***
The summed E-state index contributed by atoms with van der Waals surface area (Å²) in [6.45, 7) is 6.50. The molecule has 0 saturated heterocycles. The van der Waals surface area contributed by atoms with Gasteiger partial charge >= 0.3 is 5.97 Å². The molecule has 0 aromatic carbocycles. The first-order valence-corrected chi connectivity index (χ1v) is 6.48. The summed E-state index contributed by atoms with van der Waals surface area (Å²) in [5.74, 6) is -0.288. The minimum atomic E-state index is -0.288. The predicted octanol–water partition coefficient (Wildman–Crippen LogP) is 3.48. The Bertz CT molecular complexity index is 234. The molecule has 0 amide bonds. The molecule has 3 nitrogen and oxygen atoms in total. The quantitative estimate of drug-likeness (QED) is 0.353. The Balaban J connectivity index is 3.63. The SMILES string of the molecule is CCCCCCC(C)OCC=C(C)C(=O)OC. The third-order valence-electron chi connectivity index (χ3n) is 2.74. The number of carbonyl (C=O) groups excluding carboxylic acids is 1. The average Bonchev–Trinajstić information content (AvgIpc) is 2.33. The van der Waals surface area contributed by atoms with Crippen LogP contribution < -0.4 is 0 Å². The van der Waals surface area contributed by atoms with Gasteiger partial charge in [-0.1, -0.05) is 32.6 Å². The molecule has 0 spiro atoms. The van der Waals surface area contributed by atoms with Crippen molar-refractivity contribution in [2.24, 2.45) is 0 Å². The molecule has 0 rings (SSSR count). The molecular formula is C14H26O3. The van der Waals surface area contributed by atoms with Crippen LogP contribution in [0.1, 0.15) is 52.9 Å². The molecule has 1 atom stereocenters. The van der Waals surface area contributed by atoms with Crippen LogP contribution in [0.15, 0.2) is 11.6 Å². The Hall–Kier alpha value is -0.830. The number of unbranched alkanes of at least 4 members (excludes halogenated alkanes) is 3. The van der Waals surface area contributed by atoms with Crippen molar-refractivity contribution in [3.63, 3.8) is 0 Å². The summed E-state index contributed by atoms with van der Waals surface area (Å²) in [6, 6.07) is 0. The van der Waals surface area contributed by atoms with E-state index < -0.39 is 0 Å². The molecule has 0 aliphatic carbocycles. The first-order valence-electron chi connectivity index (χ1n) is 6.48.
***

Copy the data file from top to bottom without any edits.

The summed E-state index contributed by atoms with van der Waals surface area (Å²) in [6.45, 7) is 6.50. The molecule has 0 saturated heterocycles. The van der Waals surface area contributed by atoms with Gasteiger partial charge >= 0.3 is 5.97 Å². The molecule has 0 aromatic carbocycles. The first-order valence-corrected chi connectivity index (χ1v) is 6.48. The summed E-state index contributed by atoms with van der Waals surface area (Å²) in [5.74, 6) is -0.288. The minimum atomic E-state index is -0.288. The predicted octanol–water partition coefficient (Wildman–Crippen LogP) is 3.48. The Bertz CT molecular complexity index is 234. The molecule has 0 amide bonds. The molecule has 3 nitrogen and oxygen atoms in total. The quantitative estimate of drug-likeness (QED) is 0.353. The Balaban J connectivity index is 3.63. The SMILES string of the molecule is CCCCCCC(C)OCC=C(C)C(=O)OC. The third-order valence-electron chi connectivity index (χ3n) is 2.74. The number of carbonyl (C=O) groups excluding carboxylic acids is 1. The average Bonchev–Trinajstić information content (AvgIpc) is 2.33. The van der Waals surface area contributed by atoms with Crippen LogP contribution < -0.4 is 0 Å². The van der Waals surface area contributed by atoms with Gasteiger partial charge in [-0.1, -0.05) is 32.6 Å². The molecule has 0 spiro atoms. The van der Waals surface area contributed by atoms with Crippen molar-refractivity contribution in [2.24, 2.45) is 0 Å². The molecule has 0 rings (SSSR count). The molecular formula is C14H26O3. The van der Waals surface area contributed by atoms with Crippen LogP contribution in [0.1, 0.15) is 52.9 Å². The molecule has 1 atom stereocenters. The van der Waals surface area contributed by atoms with Crippen LogP contribution in [0.15, 0.2) is 11.6 Å². The Hall–Kier alpha value is -0.830. The number of unbranched alkanes of at least 4 members (excludes halogenated alkanes) is 3. The van der Waals surface area contributed by atoms with Crippen molar-refractivity contribution in [3.63, 3.8) is 0 Å². The summed E-state index contributed by atoms with van der Waals surface area (Å²) in [6, 6.07) is 0. The van der Waals surface area contributed by atoms with E-state index < -0.39 is 0 Å². The molecule has 0 aliphatic carbocycles. The first-order valence-electron chi connectivity index (χ1n) is 6.48.